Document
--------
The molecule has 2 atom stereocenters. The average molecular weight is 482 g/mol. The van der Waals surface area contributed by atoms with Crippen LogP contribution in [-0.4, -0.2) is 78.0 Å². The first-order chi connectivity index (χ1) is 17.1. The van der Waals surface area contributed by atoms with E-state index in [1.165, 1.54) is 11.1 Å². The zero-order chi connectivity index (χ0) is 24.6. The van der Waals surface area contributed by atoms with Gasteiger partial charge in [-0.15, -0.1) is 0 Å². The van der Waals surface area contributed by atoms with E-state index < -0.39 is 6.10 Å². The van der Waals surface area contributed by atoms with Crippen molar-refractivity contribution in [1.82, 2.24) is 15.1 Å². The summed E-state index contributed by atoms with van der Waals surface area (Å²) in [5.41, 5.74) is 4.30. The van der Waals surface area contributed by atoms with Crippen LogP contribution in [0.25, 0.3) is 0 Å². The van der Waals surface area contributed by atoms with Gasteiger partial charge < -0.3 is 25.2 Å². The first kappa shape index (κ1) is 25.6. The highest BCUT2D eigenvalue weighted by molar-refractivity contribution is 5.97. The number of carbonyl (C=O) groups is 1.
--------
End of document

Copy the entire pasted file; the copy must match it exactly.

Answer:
The molecule has 2 atom stereocenters. The average molecular weight is 482 g/mol. The van der Waals surface area contributed by atoms with Crippen LogP contribution in [-0.4, -0.2) is 78.0 Å². The first-order chi connectivity index (χ1) is 17.1. The van der Waals surface area contributed by atoms with E-state index in [1.165, 1.54) is 11.1 Å². The zero-order chi connectivity index (χ0) is 24.6. The van der Waals surface area contributed by atoms with Gasteiger partial charge in [-0.15, -0.1) is 0 Å². The van der Waals surface area contributed by atoms with E-state index < -0.39 is 6.10 Å². The van der Waals surface area contributed by atoms with Crippen molar-refractivity contribution in [1.82, 2.24) is 15.1 Å². The summed E-state index contributed by atoms with van der Waals surface area (Å²) in [5.41, 5.74) is 4.30. The van der Waals surface area contributed by atoms with Crippen LogP contribution in [0.25, 0.3) is 0 Å². The van der Waals surface area contributed by atoms with Gasteiger partial charge < -0.3 is 25.2 Å². The first kappa shape index (κ1) is 25.6. The highest BCUT2D eigenvalue weighted by molar-refractivity contribution is 5.97. The number of carbonyl (C=O) groups is 1.